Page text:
There are organic lawn care products you can apply yourself that work well.  Some of the most common yard weeds in our area are crabgrass and dandelions.  Both of these weeds thrive in poor and compacted soil.  Aerating your lawn is helpful, as well as testing your soil's PH, and using lime or sulfur to adjust it.  In the case of dandelions, your soil most likely has a calcium imbalance.  Corn-gluten meal is a natural pre-emergent herbicide that is best applied in early Spring.

Dandelions have many herbal health benefits so you might want to dig them up rather than kill them.  When I was young, my grandma used the flowers to make wine, and the leaves were used in a wilted salad with bacon, onion and a vinegar dressing.  Dandelions are rich in Vitamin A, C, iron, and calcium.  It is a great detoxifier, and is often used for liver, kidney, and urinary tract and digestive issues, as well as skin ailments such as eczema, achne and ringworm.



Grilling Safety tips

Labor Day is almost here, and chances are you will be doing some grilling over the long weekend.  Here are some grilling safety tips to keep you and your family safe.

Before you start grilling:

  • Charcoal grills should be at least 15 feet from any building.  Never use gasoline, alcohol or kerosene to start coals, and don't put more lighter fluid on coals once they are on fire, glowing or smoldering.
  • Gas grills should be at least 3 feet from any building.  Make sure all hose connections are tight and in good condition
  • Grill only on a flat surface that can't catch fire

When done cooking:

  • Soak coals with water.  Close grill lid and any vents tightly.
  • don't move grill or remove coals for 48 hours, unless you can safely move coals into a stainless steel pail.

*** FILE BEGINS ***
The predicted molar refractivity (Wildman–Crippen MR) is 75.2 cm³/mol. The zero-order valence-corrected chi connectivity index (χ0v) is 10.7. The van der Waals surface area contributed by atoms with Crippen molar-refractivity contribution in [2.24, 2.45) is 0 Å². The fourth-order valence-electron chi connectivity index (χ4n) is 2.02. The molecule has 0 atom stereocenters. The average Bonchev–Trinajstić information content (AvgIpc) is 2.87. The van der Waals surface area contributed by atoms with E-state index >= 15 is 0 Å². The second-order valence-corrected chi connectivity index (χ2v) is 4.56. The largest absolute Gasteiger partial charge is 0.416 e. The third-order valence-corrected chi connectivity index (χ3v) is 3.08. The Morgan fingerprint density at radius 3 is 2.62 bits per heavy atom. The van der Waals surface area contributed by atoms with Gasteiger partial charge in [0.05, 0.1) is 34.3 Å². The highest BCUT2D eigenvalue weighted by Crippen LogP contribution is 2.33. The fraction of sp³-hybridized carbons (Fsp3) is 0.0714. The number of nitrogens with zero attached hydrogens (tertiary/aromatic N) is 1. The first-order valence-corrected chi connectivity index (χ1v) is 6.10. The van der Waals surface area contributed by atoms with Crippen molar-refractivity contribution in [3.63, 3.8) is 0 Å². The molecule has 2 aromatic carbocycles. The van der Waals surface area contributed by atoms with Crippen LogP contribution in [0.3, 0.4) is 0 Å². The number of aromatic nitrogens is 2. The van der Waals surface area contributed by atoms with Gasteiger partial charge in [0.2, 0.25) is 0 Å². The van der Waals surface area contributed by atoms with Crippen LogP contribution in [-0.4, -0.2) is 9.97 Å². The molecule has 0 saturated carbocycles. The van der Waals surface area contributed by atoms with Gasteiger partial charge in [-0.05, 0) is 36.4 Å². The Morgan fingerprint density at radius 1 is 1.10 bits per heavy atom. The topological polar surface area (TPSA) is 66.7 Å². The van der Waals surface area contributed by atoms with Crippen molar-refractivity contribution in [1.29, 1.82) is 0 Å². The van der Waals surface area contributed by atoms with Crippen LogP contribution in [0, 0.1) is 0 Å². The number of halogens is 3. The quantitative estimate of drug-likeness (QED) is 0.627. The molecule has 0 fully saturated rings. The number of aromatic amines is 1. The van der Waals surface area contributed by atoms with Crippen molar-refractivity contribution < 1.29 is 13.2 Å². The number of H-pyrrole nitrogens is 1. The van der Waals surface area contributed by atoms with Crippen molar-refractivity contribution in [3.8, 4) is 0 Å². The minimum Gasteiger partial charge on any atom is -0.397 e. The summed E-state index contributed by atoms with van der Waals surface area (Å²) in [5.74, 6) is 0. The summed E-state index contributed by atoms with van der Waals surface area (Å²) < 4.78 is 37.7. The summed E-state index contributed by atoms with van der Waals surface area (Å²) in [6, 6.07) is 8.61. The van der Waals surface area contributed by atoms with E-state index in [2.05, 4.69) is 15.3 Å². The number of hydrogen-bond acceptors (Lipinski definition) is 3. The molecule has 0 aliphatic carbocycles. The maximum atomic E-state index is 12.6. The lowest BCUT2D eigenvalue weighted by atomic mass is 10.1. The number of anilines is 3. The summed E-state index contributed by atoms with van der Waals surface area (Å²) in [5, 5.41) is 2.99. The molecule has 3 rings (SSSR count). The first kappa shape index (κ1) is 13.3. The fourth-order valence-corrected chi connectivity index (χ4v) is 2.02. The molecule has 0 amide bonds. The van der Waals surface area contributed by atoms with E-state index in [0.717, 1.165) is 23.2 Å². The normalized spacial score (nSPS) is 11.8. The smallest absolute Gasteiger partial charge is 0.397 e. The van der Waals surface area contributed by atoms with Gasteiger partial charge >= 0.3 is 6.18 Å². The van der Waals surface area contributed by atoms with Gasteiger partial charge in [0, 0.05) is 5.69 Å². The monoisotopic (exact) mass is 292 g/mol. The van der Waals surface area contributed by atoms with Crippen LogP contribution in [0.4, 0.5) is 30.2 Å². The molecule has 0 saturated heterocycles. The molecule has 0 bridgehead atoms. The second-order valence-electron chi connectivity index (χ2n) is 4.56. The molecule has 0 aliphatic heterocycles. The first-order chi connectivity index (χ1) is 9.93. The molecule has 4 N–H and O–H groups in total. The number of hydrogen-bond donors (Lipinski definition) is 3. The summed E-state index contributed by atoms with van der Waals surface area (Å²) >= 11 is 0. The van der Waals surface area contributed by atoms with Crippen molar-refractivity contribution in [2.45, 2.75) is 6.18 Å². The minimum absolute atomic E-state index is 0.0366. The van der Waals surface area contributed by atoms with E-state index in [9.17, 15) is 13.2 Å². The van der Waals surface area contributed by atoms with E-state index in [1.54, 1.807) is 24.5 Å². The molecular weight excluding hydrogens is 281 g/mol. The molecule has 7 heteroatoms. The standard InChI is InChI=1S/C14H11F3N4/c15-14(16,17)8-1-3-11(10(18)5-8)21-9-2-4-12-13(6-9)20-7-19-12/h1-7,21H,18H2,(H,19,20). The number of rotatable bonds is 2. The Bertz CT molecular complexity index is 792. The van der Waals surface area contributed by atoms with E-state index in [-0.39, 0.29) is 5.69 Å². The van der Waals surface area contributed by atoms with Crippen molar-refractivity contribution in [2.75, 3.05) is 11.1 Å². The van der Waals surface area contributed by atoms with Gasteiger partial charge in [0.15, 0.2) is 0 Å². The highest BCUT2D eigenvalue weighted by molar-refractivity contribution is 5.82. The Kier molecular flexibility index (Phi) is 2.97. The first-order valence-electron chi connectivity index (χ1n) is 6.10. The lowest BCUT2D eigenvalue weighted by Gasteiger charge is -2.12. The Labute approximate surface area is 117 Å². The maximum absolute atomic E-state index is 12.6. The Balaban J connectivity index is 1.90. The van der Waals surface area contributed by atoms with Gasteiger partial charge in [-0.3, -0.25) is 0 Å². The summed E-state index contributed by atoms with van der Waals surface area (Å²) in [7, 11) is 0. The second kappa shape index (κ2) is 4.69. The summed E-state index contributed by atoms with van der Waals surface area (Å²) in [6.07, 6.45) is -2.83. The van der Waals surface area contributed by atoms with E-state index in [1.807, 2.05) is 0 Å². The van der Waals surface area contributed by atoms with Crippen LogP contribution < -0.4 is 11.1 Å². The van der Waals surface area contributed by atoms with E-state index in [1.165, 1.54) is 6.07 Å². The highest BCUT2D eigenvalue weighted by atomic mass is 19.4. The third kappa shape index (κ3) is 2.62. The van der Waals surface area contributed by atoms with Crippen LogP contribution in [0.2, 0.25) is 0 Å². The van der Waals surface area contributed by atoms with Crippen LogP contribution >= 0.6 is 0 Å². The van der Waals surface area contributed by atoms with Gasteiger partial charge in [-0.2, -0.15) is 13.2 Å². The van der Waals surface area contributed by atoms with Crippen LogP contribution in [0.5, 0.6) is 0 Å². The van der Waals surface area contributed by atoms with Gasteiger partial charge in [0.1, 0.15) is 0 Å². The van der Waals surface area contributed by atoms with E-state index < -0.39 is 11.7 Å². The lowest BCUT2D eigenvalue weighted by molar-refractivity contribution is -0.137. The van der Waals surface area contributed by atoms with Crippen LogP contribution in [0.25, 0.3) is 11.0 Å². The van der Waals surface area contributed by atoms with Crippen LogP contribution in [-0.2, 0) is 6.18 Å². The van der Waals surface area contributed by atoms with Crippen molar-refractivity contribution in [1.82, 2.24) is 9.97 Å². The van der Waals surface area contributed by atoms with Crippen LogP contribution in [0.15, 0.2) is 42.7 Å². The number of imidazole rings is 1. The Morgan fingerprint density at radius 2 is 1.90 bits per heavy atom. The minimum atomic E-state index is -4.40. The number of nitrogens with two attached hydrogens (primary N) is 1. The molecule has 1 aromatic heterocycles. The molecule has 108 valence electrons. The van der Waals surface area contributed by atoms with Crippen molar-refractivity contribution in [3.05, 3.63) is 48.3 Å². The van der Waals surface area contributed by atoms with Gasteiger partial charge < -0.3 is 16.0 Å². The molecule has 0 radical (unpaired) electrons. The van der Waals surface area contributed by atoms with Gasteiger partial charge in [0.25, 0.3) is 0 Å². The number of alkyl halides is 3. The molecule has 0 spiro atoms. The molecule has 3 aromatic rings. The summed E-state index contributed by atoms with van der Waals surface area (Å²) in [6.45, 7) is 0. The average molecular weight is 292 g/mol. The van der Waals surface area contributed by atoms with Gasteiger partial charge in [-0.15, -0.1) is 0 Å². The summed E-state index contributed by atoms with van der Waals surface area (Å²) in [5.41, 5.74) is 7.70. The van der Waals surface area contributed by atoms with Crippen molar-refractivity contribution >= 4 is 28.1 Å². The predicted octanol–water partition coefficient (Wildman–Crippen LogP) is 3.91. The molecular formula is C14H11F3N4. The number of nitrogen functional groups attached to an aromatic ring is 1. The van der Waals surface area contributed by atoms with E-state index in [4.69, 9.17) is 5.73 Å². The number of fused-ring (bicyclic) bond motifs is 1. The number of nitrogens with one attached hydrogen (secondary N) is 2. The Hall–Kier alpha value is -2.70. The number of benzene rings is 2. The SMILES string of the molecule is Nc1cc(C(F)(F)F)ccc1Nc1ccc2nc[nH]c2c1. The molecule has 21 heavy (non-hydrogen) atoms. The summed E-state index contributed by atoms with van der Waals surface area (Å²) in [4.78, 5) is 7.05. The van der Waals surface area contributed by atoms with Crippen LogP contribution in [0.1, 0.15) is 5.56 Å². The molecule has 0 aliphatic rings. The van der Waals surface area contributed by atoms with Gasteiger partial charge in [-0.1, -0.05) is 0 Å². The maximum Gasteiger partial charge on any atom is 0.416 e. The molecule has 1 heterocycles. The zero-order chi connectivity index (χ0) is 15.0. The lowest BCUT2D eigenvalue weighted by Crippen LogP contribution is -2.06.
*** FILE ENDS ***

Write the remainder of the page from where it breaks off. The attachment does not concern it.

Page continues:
• For gas grills, close the valve on the gas cylinder.

If your grill catches fire:

  • Close the lid or shut off gas if you can get close enough without getting burned.
  • Get completely away from the grill.
  • Call the fire department.

Don't invite tragedy or financial ruin from legal liability.  Follow these steps, and be sure you have Homeowners or Renters insurance to protect your home and neighbors.



Fun things to do with your kids

Summer is almost here, the kids are out of school or will be any day now, and they'll be looking for things to do.  Here are some fun things you can do with your kids to keep them from getting bored and away from the television and computer:

1.  Charting the Sun's movement - Place a piece of paper on a clipboard and put a mound of Play-Doh in the middle;  stand a pencil on end in the Play-Doh.  Mark the edges of the paper "North, South, East and West."  Then use a compass to line up the clipboard correctly in a sunny place.  Every hour, mark where the tip of the pencil's shadow hits the paper.  At the end of the day, you'll have a map of the Sun's movement.

2.  Homemade Chemistry Set - Chop a red cabbage into wedges and put it through a blender.  Strain the juice out using a sieve lined with a coffee filter and pour into the different segments of a styrofoam egg carton or cups.  Then add household substances such as vinegar, lemon juice, and baking soda solution to test whether they're acids (pink) or bases (green).  After a few tests, ask the kids to turn solutions back and forth from pink to green by adding known acids or bases.

3.  Backyard Exploring - Tie paper onto a tree and use crayons to make bark rubbings.  Or take a "microhike" outdoors;  put a circle of string on the ground and see how many living things you can find inside.  Try to imagine how they live, how they move, what they eat.

4.  Horticulturists training - Choose fast-growing seeds, like radishes or beans, and plant them in a variety of soils that you collect in different places (sand, potting soil and dirt from the backyard etc.).  See where the seeds do well and where they don't grow at all, then ask why.  And add variables;  change the amount of water you add or add fertilizer.  If you have a lawn, put a brick on a patch of grass for a week;  how does that change its growth?